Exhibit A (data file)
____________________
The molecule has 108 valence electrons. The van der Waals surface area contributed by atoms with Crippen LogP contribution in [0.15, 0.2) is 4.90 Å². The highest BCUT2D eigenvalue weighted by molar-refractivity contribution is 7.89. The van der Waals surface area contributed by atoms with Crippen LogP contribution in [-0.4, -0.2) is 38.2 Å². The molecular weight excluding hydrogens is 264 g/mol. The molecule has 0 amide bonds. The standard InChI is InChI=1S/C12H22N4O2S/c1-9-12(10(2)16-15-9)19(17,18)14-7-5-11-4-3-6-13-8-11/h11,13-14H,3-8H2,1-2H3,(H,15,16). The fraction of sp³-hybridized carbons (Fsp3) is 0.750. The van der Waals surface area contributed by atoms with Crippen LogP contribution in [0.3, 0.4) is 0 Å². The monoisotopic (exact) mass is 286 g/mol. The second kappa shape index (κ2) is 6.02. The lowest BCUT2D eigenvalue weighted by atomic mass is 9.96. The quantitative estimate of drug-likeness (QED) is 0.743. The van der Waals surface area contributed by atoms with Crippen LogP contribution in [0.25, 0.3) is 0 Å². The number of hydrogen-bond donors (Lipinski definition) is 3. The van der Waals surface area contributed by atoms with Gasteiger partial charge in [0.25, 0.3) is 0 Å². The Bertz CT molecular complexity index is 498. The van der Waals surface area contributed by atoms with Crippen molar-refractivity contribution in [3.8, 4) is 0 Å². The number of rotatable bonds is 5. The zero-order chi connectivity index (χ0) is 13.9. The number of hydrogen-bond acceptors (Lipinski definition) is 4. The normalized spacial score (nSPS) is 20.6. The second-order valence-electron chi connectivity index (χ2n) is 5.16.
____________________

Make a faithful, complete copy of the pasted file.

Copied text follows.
The molecule has 108 valence electrons. The van der Waals surface area contributed by atoms with Crippen LogP contribution in [0.15, 0.2) is 4.90 Å². The highest BCUT2D eigenvalue weighted by molar-refractivity contribution is 7.89. The van der Waals surface area contributed by atoms with Crippen LogP contribution in [-0.4, -0.2) is 38.2 Å². The molecular weight excluding hydrogens is 264 g/mol. The molecule has 0 amide bonds. The standard InChI is InChI=1S/C12H22N4O2S/c1-9-12(10(2)16-15-9)19(17,18)14-7-5-11-4-3-6-13-8-11/h11,13-14H,3-8H2,1-2H3,(H,15,16). The fraction of sp³-hybridized carbons (Fsp3) is 0.750. The van der Waals surface area contributed by atoms with Crippen LogP contribution in [0.3, 0.4) is 0 Å². The monoisotopic (exact) mass is 286 g/mol. The second kappa shape index (κ2) is 6.02. The lowest BCUT2D eigenvalue weighted by atomic mass is 9.96. The quantitative estimate of drug-likeness (QED) is 0.743. The van der Waals surface area contributed by atoms with Crippen LogP contribution in [0.25, 0.3) is 0 Å². The number of hydrogen-bond donors (Lipinski definition) is 3. The van der Waals surface area contributed by atoms with Gasteiger partial charge in [0.25, 0.3) is 0 Å². The Bertz CT molecular complexity index is 498. The van der Waals surface area contributed by atoms with Crippen molar-refractivity contribution in [3.8, 4) is 0 Å². The number of rotatable bonds is 5. The zero-order chi connectivity index (χ0) is 13.9. The number of hydrogen-bond acceptors (Lipinski definition) is 4. The normalized spacial score (nSPS) is 20.6. The second-order valence-electron chi connectivity index (χ2n) is 5.16.